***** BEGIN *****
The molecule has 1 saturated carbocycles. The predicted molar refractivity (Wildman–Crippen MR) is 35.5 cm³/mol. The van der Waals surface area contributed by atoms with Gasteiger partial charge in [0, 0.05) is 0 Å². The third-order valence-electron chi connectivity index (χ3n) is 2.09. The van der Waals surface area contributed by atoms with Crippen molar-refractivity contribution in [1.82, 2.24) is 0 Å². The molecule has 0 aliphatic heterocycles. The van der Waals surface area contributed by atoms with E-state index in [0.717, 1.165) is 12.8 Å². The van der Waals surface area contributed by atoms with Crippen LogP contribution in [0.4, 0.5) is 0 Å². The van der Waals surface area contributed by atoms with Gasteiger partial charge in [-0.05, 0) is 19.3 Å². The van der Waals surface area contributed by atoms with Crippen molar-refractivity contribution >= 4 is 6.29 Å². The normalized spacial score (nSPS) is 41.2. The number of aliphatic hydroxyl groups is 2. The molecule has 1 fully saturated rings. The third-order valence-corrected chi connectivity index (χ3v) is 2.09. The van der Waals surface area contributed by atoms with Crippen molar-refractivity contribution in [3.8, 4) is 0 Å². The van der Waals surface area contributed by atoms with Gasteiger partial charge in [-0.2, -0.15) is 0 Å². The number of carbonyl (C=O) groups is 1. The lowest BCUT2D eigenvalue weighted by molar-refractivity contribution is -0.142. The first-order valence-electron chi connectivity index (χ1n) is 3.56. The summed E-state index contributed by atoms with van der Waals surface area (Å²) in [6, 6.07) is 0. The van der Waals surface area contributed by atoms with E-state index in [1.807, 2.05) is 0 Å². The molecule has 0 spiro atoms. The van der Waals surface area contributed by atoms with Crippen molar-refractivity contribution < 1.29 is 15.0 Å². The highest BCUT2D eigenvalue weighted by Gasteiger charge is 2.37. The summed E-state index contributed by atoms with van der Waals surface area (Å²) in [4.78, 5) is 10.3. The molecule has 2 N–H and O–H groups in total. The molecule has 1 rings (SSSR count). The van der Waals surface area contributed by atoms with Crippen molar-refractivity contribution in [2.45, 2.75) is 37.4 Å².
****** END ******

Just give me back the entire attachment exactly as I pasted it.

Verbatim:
The molecule has 1 saturated carbocycles. The predicted molar refractivity (Wildman–Crippen MR) is 35.5 cm³/mol. The van der Waals surface area contributed by atoms with Gasteiger partial charge in [0, 0.05) is 0 Å². The third-order valence-electron chi connectivity index (χ3n) is 2.09. The van der Waals surface area contributed by atoms with Crippen molar-refractivity contribution in [1.82, 2.24) is 0 Å². The molecule has 0 aliphatic heterocycles. The van der Waals surface area contributed by atoms with E-state index in [0.717, 1.165) is 12.8 Å². The van der Waals surface area contributed by atoms with Crippen LogP contribution in [0.4, 0.5) is 0 Å². The van der Waals surface area contributed by atoms with Gasteiger partial charge in [-0.05, 0) is 19.3 Å². The van der Waals surface area contributed by atoms with Crippen molar-refractivity contribution >= 4 is 6.29 Å². The normalized spacial score (nSPS) is 41.2. The number of aliphatic hydroxyl groups is 2. The molecule has 1 fully saturated rings. The third-order valence-corrected chi connectivity index (χ3v) is 2.09. The van der Waals surface area contributed by atoms with Crippen molar-refractivity contribution in [3.8, 4) is 0 Å². The van der Waals surface area contributed by atoms with Gasteiger partial charge in [-0.2, -0.15) is 0 Å². The number of carbonyl (C=O) groups is 1. The lowest BCUT2D eigenvalue weighted by molar-refractivity contribution is -0.142. The first-order valence-electron chi connectivity index (χ1n) is 3.56. The summed E-state index contributed by atoms with van der Waals surface area (Å²) in [6, 6.07) is 0. The van der Waals surface area contributed by atoms with E-state index in [1.807, 2.05) is 0 Å². The molecule has 0 spiro atoms. The van der Waals surface area contributed by atoms with Crippen molar-refractivity contribution < 1.29 is 15.0 Å². The highest BCUT2D eigenvalue weighted by Gasteiger charge is 2.37. The summed E-state index contributed by atoms with van der Waals surface area (Å²) in [4.78, 5) is 10.3. The molecule has 2 N–H and O–H groups in total. The molecule has 1 rings (SSSR count). The van der Waals surface area contributed by atoms with Crippen molar-refractivity contribution in [2.45, 2.75) is 37.4 Å².